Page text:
I have not learned much about NMR experiments themselves, but I have learned a great deal about the preparation of solid state samples, so I hope to use this when I get home to my own lab. I have made a few friends here in other labs as well. Italians mostly, but they seem to be a fun and spirited installation here in Zuerich. The city is starting to be decorated for the holidays and I am looking forward to the Christmas storefronts and lights in the Bahnhoffstrasse. Hopefully I will be able to post pictures soon. I will most likely put them into a public access gallery so that you all can see some of my adventures!

Tuesday, November 17, 2009

Final thoughts


Now that I am back in the US and have reflected on my visit to Switzerland, I have some final thoughts:

Overall impression – Did your stay meet your expectations?

This was one of the best experiences of my life! I had a great time exploring different regions of Switzerland, learning about the cultures and languages, and seeing such beautiful landscapes. I was also very productive, as I worked on two projects with Prof. Jukka Jokela and completed two of them. In fact, I will write manuscripts based on these two projects and submit them to top journals in my field.

Three positive points?

(1) Quality of work conditions – My experience was that the Swiss invest a lot in scientific research. The necessary equipment, high-tech or otherwise, is available whenever needed, and there is little shortage of supplies. There are few limits when the research is well-funded.

(2) Communication – There were several opportunities available to communicate science with graduate students and professors at Eawag. Everyone was willing to ask for advice, share ideas, and listen to comments. This may be because the environment is not overly competitive, even though Zurich is one of the top places for evolutionary biology research in the world. As a result of this collegial, friendly, and highly intellectual atmosphere, I learned more about my field, as well as how to improve my research projects in the US.

(3) Mobility – The transit system here is amazing!! I don’t have a car in North America which makes it very difficult to get around. In Switzerland, however, one can easily travel the entire country, to new cities or even remote villages in the Alps. Although travel is somewhat expensive, much of the cost is removed when you obtain a half-tax card. I recommend this card for anyone who will stay in Switzerland longer than one month.

Three negative points / challenges?

(1) Cost of living – Being paid a North American grad student salary and living in Switzerland was rather difficult due to the high cost of living. Although the funding from the ThinkSwiss organization helped, support from the institution was crucial.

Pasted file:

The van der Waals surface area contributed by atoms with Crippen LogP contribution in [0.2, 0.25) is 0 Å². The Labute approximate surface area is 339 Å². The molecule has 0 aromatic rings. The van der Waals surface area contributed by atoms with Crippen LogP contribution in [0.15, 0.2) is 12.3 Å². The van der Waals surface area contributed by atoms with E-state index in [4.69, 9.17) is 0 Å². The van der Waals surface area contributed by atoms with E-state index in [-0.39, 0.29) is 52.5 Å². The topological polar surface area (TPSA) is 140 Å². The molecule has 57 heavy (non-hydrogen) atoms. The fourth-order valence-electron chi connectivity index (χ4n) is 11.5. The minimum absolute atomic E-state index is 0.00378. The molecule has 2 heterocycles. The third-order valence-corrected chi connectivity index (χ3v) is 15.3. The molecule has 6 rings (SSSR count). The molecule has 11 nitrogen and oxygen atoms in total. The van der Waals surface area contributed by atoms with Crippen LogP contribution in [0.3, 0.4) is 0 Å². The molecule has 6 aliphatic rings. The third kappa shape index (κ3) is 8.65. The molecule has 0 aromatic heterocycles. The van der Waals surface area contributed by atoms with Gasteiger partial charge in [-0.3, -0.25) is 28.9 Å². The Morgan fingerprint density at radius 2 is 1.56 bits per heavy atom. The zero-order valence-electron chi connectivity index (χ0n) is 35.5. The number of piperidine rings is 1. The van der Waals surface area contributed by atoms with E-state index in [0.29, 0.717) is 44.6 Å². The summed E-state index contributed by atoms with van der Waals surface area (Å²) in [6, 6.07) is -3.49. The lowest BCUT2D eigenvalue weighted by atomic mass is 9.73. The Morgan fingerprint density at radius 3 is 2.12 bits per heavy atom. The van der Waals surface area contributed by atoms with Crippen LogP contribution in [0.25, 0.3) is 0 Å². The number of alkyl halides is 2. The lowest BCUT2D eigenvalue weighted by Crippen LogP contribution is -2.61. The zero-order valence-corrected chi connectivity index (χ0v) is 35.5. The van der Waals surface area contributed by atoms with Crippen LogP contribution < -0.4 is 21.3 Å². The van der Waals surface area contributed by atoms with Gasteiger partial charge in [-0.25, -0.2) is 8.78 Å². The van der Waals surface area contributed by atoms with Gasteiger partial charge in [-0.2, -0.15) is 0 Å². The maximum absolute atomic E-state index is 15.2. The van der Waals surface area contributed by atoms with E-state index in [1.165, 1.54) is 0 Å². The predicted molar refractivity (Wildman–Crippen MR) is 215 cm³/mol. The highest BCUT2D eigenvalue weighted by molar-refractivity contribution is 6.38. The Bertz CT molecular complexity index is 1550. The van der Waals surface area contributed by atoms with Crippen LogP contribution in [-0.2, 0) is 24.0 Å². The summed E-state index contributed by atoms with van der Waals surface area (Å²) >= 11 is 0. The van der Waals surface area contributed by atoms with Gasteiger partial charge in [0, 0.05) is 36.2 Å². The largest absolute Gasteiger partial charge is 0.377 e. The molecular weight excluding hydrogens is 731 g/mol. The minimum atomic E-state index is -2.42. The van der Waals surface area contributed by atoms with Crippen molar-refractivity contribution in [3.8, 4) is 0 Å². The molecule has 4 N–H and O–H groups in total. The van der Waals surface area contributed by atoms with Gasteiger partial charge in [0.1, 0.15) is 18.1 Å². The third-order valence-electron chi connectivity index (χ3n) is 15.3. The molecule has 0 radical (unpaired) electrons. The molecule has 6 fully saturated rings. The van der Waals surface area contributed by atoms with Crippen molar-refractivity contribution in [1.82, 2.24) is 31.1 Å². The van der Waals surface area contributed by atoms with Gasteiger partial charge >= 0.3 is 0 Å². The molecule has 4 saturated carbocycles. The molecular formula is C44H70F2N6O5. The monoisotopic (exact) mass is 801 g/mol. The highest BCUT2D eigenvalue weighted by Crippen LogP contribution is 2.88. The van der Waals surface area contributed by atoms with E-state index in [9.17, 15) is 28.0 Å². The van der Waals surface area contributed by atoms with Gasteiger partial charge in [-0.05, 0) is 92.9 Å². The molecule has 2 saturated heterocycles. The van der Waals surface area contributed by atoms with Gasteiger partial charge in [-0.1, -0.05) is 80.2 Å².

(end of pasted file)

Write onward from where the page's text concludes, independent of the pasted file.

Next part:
(2) Language barriers – At times, it was difficult to communicate with Swiss Germans outside the Eawag institute. This was completely expected because I am in a different country, and English is not an official Swiss language. This was NOT a negative point, but an interesting challenge. This language barrier encouraged me to learn some basic phrases in Swiss German. Learning a new language is always a good thing!

(3) Leaving! – I was very sad to leave the research group and my new friends in Switzerland. I had an amazing time, and I look forward to visiting again.

How well were you coached and integrated in the research team?

The professor and students in the department were very kind and welcoming to me. I met with Prof. Jokela almost weekly to discuss my projects, and these meetings were always helpful and useful. Because of his mentorship, I am more confident in my abilities as a scientist and the projects on which we collaborated are of high quality.

The research team immediately included me in their lab meetings, seminars, and social functions. Students and post-docs here took me hiking in the Alps, for Swiss meals (e.g., fondue and raclette), to seminars at various other Swiss universities (e.g., University of Lausanne, University of Zurich), and to different field sites throughout Zurich and the surrounding cantons.

Comparison (advantages and disadvantages) between your Swiss and your U.S. research lab, research mentality and team.

Both labs are similar in terms of the quality of research and publications. One difference is that student research projects in the US are more individually-based. For example, a PhD student’s project may be completely independent from all others in the lab. In Switzerland, however, a PhD project may be part of larger project with several post-docs and grad students. The trade-off is that US students have more independence, but require more time in the degree to design a unique project. A PhD degree in the US generally takes longer than one in Switzerland.

Do you consider going back to Switzerland for studying, a Ph. D. program, work or on vacation?